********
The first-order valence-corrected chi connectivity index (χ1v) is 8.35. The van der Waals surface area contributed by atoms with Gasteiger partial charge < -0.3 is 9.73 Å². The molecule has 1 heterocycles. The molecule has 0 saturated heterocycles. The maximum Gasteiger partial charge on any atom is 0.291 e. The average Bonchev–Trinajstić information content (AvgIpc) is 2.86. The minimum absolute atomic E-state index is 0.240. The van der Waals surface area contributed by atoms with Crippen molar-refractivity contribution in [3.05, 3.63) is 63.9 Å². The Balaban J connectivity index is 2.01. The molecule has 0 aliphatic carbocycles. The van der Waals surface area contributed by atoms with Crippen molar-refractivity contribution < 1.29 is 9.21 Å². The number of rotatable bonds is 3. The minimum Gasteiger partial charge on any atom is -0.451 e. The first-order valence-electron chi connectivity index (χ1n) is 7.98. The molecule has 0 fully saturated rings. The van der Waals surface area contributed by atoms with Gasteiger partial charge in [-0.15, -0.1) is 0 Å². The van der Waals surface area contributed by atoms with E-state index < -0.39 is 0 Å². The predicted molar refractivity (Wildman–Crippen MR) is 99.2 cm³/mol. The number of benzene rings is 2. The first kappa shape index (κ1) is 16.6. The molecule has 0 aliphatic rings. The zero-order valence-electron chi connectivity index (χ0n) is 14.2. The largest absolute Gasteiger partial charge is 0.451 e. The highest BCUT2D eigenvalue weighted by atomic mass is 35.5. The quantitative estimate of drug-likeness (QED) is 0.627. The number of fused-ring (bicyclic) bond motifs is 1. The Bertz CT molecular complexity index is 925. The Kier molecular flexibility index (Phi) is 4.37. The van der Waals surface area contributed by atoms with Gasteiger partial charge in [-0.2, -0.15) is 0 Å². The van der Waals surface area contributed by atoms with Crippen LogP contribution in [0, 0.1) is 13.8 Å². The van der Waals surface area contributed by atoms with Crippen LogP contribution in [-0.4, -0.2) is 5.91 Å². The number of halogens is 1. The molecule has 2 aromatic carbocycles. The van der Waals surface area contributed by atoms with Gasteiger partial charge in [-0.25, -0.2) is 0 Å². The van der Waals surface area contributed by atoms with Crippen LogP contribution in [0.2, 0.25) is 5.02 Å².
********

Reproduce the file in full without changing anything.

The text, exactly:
The first-order valence-corrected chi connectivity index (χ1v) is 8.35. The van der Waals surface area contributed by atoms with Gasteiger partial charge < -0.3 is 9.73 Å². The molecule has 1 heterocycles. The molecule has 0 saturated heterocycles. The maximum Gasteiger partial charge on any atom is 0.291 e. The average Bonchev–Trinajstić information content (AvgIpc) is 2.86. The minimum absolute atomic E-state index is 0.240. The van der Waals surface area contributed by atoms with Crippen molar-refractivity contribution in [3.05, 3.63) is 63.9 Å². The Balaban J connectivity index is 2.01. The molecule has 0 aliphatic carbocycles. The van der Waals surface area contributed by atoms with Crippen molar-refractivity contribution < 1.29 is 9.21 Å². The number of rotatable bonds is 3. The minimum Gasteiger partial charge on any atom is -0.451 e. The first-order valence-electron chi connectivity index (χ1n) is 7.98. The molecule has 0 fully saturated rings. The van der Waals surface area contributed by atoms with Gasteiger partial charge in [-0.15, -0.1) is 0 Å². The van der Waals surface area contributed by atoms with E-state index < -0.39 is 0 Å². The predicted molar refractivity (Wildman–Crippen MR) is 99.2 cm³/mol. The number of benzene rings is 2. The first kappa shape index (κ1) is 16.6. The molecule has 0 aliphatic rings. The zero-order valence-electron chi connectivity index (χ0n) is 14.2. The largest absolute Gasteiger partial charge is 0.451 e. The highest BCUT2D eigenvalue weighted by atomic mass is 35.5. The quantitative estimate of drug-likeness (QED) is 0.627. The number of fused-ring (bicyclic) bond motifs is 1. The Bertz CT molecular complexity index is 925. The Kier molecular flexibility index (Phi) is 4.37. The van der Waals surface area contributed by atoms with Gasteiger partial charge in [-0.2, -0.15) is 0 Å². The van der Waals surface area contributed by atoms with Crippen LogP contribution in [0, 0.1) is 13.8 Å². The van der Waals surface area contributed by atoms with Crippen LogP contribution in [-0.4, -0.2) is 5.91 Å². The number of halogens is 1. The molecule has 2 aromatic carbocycles. The van der Waals surface area contributed by atoms with Gasteiger partial charge in [-0.25, -0.2) is 0 Å². The van der Waals surface area contributed by atoms with Crippen LogP contribution in [0.2, 0.25) is 5.02 Å².